Mimicry, Persuasion, or Learning? The Case of Two Transparency and Anti-Corruption Policies in Romania

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16 Scopus citations


Public sector reforms in developing countries based on global “best practices” have come under increasing criticism in the development community. The charge is that in trying to increase international legitimacy, governments copy institutional forms that are not suited to the local context. Yet, such mimicry is not the only driver of international policy diffusion. Domestic policy entrepreneurs learn from experiences of other countries and invoke global norms and values in advancing their preferred policy options. Pressures for mimicry can help such policy entrepreneurs counter resistance from domestic elites, especially in the case of value-based policies, such as transparency and anti-corruption policies. The cases of the Freedom of Information Act and the Asset Disclosure Laws in Romania are used to illustrate how external pressure for legitimacy can empower domestic policy entrepreneurs and facilitate a process akin to “problem-driven iterative adaptation” advocated by critics of isomorphic mimicry in public sector reform.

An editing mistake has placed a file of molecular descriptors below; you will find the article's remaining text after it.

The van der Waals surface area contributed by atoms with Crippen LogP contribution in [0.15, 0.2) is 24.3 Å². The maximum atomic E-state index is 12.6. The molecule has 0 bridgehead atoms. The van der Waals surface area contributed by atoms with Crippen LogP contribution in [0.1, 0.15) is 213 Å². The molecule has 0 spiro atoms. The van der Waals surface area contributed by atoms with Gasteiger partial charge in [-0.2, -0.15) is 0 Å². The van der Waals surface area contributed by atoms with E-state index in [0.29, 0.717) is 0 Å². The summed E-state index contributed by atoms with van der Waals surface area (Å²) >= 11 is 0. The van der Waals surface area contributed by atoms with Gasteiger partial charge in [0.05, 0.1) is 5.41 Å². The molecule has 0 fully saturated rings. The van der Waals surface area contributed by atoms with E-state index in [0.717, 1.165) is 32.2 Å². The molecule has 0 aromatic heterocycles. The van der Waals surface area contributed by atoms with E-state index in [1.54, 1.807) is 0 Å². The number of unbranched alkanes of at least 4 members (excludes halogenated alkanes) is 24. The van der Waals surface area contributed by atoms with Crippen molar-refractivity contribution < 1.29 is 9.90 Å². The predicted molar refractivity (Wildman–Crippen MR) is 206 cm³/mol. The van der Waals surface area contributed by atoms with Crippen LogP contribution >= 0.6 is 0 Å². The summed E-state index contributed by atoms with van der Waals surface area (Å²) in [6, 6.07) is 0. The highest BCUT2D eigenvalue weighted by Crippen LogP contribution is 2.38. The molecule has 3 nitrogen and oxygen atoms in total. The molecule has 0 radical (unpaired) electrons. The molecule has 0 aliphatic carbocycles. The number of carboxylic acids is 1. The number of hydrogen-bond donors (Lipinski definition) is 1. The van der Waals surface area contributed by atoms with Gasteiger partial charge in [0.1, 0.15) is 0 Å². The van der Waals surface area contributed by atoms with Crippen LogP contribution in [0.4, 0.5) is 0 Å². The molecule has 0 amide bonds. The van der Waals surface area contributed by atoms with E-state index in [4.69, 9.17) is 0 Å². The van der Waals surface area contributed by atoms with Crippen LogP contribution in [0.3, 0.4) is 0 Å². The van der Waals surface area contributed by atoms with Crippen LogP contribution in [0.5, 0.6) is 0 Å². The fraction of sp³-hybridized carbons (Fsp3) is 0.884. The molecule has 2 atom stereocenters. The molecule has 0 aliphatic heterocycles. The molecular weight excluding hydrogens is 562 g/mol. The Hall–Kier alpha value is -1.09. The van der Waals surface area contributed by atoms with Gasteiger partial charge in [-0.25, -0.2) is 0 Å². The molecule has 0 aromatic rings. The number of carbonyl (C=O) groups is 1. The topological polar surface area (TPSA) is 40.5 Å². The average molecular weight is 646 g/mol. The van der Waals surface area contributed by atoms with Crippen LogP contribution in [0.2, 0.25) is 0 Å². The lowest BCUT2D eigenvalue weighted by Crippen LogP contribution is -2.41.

Original languageEnglish (US)
Pages (from-to)277-287
Number of pages11
JournalPublic Administration and Development
Issue number4
StatePublished - Oct 2015


  • Romania
  • anti-corruption
  • asset disclosure
  • freedom of information
  • policy diffusion
  • policy learning
  • problem-driven iterative adaptation
  • transparency

ASJC Scopus subject areas

  • Development
  • Public Administration


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